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Simple zero waste swaps


Simple zero waste swaps

By Tiyani Rikhotso

With the detrimental effects of climate change playing out each day, it is important now more than ever to live sustainable and eco-friendly lives. The way we have been doing things has put our environment, wildlife and lives in jeopardy. From deforestation to natural disasters, pollution to rising sea levels and the extinction of species, the human race has a lot to answer for. Though we don’t stand face to face with these major challenges every day, it is our everyday habits that have an impact on the world around us.  While we cannot reverse the damage we have already done, we must do all that we can to protect our planet going forwards. We can make changes to our lives that will have less of an impact on our environment and slow down the effects of climate change.

The zero waste movement aims to do just that by promoting a waste free (or low waste) way of living. Instead of accumulating rubbish that ends up in landfills, you focus on reusing and recycling, cutting down on your consumption and staying clear of non-biodegradable packaging and materials. Here are 5 zero-waste swaps you can make to join in on the movement.

  1. Reusable shopping bags – Most of us have these in our homes and only find ourselves using plastic bags during impromptu shopping trips. If you haven’t yet invested in these, on your next grocery trip invest in a few (4 is a good amount to consider and you can increase or decrease this based on how much you shop for in a go). They are usually along the aisles or at the till and retail for about R20 – R40 which makes them a worthy and affordable investment.
  2. Glass or stainless-steel straws – Many restaurants and fast food chains have swapped plastic straws for biodegradable ones, but the majority still rely on plastic ones. If you can’t let go of a straw altogether, you can invest in your own reusable straw that you can bring with you on outings (or use when at home). They usually come with their own pouch and cleaning brush and go for anywhere between R60 and R120 online, at most health food stores and markets.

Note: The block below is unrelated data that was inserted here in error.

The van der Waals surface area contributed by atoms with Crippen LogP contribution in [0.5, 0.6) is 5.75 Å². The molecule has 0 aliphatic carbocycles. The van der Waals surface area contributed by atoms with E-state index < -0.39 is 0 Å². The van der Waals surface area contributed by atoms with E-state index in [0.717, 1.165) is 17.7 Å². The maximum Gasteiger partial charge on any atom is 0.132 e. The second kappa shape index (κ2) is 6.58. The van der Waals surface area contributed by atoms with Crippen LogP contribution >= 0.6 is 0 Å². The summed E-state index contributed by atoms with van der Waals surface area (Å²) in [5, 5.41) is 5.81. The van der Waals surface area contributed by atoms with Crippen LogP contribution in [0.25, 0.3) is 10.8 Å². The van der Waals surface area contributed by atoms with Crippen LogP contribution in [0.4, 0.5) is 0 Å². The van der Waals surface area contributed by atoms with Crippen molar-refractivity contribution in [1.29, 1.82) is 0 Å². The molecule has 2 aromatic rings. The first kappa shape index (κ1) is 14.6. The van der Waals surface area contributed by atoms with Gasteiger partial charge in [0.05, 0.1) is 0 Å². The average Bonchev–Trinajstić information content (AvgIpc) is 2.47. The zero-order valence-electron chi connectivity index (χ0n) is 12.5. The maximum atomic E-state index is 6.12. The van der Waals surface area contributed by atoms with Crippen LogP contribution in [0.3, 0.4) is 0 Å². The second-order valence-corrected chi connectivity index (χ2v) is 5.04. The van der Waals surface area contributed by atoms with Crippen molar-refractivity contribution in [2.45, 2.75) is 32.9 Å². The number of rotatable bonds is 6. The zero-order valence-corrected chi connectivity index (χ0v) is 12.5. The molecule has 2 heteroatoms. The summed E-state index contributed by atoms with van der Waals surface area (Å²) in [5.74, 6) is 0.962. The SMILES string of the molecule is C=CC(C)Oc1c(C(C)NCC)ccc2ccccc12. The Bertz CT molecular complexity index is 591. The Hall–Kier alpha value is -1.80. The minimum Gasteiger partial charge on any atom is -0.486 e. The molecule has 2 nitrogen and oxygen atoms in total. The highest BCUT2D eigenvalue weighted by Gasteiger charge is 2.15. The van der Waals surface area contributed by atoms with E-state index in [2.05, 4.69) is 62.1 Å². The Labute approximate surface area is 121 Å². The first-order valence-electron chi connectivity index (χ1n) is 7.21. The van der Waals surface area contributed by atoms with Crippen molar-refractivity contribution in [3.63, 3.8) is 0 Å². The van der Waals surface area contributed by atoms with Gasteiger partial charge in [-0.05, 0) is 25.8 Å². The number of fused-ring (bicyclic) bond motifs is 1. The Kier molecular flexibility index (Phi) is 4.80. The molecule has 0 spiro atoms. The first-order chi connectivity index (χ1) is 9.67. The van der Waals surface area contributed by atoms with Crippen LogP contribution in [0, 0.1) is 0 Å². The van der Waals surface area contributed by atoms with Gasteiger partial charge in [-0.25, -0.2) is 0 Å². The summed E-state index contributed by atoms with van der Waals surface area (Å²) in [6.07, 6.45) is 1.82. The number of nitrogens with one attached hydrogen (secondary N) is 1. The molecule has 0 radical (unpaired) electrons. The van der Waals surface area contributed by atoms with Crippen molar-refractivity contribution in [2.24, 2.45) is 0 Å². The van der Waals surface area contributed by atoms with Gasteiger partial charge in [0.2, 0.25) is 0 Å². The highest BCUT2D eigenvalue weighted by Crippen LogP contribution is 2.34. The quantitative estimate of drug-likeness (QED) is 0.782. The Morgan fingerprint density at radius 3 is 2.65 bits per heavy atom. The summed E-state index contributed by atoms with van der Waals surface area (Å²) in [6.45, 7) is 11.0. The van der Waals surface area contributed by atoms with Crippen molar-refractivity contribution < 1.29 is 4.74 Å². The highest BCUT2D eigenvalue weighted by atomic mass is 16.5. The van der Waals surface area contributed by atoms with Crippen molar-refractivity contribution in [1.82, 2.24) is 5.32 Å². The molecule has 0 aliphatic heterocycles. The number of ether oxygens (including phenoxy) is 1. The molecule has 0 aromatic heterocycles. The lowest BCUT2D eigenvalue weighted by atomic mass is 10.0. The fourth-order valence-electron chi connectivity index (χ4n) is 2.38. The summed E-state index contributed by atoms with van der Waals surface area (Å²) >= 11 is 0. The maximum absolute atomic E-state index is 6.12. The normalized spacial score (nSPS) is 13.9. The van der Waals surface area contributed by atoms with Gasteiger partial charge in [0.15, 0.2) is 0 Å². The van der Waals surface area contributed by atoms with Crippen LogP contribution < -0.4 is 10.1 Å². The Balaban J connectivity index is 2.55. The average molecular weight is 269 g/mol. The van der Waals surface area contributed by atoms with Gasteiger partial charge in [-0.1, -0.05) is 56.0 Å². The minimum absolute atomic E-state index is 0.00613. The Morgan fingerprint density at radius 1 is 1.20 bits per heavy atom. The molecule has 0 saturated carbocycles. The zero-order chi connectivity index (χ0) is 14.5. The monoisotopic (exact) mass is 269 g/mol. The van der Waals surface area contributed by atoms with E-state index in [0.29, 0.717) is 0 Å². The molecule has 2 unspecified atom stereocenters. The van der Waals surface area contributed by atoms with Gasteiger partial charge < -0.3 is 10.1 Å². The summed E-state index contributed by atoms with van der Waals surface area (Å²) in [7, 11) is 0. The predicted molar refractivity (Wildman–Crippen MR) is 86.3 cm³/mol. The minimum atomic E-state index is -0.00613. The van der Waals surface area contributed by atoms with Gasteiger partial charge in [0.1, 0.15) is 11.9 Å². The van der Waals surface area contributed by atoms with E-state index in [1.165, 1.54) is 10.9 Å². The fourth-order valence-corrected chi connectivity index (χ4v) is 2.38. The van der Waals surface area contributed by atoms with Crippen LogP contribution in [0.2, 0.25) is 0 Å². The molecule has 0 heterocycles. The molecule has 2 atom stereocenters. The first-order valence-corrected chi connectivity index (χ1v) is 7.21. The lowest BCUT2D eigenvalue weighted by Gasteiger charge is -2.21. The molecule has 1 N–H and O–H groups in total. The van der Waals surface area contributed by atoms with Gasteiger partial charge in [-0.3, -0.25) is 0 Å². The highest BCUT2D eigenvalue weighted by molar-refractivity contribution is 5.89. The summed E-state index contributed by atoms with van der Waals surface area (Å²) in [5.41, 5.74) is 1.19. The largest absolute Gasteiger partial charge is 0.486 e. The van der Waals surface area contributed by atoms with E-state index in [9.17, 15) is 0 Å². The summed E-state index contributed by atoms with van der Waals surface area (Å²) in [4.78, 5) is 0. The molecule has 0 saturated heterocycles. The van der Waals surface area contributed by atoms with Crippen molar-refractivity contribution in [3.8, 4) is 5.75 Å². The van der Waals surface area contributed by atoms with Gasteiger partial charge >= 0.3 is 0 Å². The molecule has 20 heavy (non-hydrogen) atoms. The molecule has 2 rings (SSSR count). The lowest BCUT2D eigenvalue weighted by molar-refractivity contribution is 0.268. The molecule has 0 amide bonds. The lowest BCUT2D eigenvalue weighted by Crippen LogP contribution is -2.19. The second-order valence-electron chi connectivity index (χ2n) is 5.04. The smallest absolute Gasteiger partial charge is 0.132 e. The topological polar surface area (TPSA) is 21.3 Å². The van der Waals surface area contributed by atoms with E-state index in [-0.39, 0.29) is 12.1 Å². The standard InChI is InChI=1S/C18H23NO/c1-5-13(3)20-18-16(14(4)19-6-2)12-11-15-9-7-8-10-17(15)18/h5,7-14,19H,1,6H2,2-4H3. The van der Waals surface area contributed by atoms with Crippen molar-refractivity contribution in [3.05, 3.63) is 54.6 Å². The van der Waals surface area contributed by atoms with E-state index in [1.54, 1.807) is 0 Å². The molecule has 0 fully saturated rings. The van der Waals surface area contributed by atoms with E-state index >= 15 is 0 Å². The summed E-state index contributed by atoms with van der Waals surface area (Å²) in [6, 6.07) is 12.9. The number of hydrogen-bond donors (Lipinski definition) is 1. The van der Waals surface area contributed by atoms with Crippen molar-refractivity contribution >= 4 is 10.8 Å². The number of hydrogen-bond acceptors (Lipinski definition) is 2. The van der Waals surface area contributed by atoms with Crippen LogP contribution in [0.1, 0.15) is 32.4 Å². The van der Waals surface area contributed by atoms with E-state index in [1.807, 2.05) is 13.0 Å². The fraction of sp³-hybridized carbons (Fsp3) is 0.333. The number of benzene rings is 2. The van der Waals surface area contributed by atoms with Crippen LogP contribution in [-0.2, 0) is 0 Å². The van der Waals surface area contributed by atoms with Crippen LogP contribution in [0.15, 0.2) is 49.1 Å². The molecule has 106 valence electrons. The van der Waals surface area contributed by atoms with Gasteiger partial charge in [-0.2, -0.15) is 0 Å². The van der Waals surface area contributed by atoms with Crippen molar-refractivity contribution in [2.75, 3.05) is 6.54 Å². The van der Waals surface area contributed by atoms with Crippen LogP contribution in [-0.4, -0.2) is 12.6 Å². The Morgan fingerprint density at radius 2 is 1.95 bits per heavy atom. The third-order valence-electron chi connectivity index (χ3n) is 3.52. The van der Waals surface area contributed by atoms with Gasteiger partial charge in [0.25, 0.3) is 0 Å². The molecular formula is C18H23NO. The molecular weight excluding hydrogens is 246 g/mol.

3. Soap bars – If you use body wash you can swap it out for a soap bar instead to decrease the amount of plastic you’re using. After food, our toiletries are often the next biggest culprits for being packaged in unfriendly materials. Switching to a natural soap bar is a great alternative not only for the environment (as they are usually package free or wrapped in paper) but for your skin too as you are avoiding the harsh chemicals in most conventional products. Markets, health food stores and natural skin and body care brands are your best sources of natural soaps.
  4. Reusable water bottle – Say no to bottled water and opt for having your own water bottle that you carry around with you and refill as you need. Glass or steel would be best but if those options are not available to you then a BPA-free reusable plastic bottle will work just fine. The Consol ‘grip n go’ glass bottle is just under R50 and is a great affordable option that will bring you one step closer to plastic-free living!
  5. Don’t buy what you don’t need – This isn’t a swap but encouragement to say no to buying or taking things (yes, its okay to say no to freebies) that you don’t need. It’s easy to get swept up in the materialist culture we live in and accumulate lots of “stuff” that just sits around until it gets rusty or you get bored and end up tossing it. From cool gadgets, trendy décor and accessories to other bits and bobs; always ask yourself if you REALLY need it and whether you see yourself using it more than once or even at all? Often the answer is no. Leave it behind. This will save your wallet and our waste load from the added pressure of more purchases.

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